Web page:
I know that many Lawfare readers have been waiting with bated breath—the suspense unbearable—to find out what happens next in my quest for Estonian digital residency. (See here, here, here, and here for prior episodes in this drama.) Well, your suffering is at an end. Today, at 2 pm, I rang the doorbell of the Estonian Embassy in Washington and met with Kristjan Kuurme, Third Secretary—Political Affairs, who issued me my card:
The process was easy enough. Kuurme looked briefly at my passport, verifying that the information on it matched the card he was issuing. He then electronically took two fingerprints from me (the index finger of each hand). He then asked me to sign the following document:
That was pretty much it. He then gave me my card in a snazzy blue box, complete with a card reader and a sealed envelope containing my PINs. More on that stuff in a later post. We then sat down and chatted about the e-Residency program, what Estonia is hoping to achieve with it, and who's participating so far. Here's our conversation—complete with Massachusetts Avenue sirens:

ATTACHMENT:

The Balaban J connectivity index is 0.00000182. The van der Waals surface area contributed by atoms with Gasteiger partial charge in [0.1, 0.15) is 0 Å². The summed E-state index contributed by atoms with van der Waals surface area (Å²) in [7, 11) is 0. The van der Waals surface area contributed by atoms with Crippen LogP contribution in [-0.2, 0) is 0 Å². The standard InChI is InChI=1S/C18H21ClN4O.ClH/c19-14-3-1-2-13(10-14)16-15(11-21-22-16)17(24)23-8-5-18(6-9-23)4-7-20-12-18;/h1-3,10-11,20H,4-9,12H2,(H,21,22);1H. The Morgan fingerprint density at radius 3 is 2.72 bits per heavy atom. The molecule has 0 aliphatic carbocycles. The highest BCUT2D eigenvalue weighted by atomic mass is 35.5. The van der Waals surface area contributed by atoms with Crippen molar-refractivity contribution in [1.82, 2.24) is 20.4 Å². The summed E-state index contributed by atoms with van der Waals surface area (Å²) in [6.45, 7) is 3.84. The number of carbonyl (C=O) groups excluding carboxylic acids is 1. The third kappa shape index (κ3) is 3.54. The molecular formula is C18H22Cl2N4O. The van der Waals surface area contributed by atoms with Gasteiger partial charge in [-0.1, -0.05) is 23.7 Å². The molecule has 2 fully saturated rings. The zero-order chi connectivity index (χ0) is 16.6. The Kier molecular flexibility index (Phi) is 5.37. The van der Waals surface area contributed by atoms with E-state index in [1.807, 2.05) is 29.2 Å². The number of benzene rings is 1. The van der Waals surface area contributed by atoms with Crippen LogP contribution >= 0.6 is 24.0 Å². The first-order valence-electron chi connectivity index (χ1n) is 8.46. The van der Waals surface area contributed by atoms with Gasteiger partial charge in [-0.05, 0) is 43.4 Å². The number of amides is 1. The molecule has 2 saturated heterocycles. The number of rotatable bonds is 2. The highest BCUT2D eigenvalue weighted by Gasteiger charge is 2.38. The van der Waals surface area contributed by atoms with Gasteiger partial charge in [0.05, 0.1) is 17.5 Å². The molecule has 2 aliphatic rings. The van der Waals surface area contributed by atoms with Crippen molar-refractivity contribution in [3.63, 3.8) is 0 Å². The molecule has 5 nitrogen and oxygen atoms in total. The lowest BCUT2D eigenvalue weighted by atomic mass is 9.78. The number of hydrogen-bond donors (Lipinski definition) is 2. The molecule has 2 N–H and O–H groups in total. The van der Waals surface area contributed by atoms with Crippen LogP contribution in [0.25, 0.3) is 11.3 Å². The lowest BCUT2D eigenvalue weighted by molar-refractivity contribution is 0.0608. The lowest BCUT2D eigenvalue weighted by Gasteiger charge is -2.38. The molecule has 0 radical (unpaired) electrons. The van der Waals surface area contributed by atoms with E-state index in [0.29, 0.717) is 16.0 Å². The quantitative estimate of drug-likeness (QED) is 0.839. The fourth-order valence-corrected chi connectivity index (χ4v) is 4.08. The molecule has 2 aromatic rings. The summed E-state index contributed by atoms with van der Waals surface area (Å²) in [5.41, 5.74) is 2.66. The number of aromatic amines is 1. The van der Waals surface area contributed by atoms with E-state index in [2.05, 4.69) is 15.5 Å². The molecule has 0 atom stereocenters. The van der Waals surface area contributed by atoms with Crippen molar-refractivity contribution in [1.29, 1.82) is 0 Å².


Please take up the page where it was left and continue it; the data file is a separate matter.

One note: Kuurme stressed to me that he is not a subject matter expert on the technology behind the card, and I believe he mispoke on one point that will be of significance to some readers. Where he describes "public key encryption" in the system, I believe he was trying to convey that the systems are open source and the algorithms and software are available for public scrutiny. I will have more to say in the future as well about the security behind the e-Residency program at a conceptual level. I also think it would be valuable for folks steeped in the technical side of cybersecurity to look hard at what Estonia is doing here.
UPDATE: Kuurme emails to correct a minor error in his comments. Estonia, he informs me, introduced its national idenfitication card in 2002, not in the late 1990s.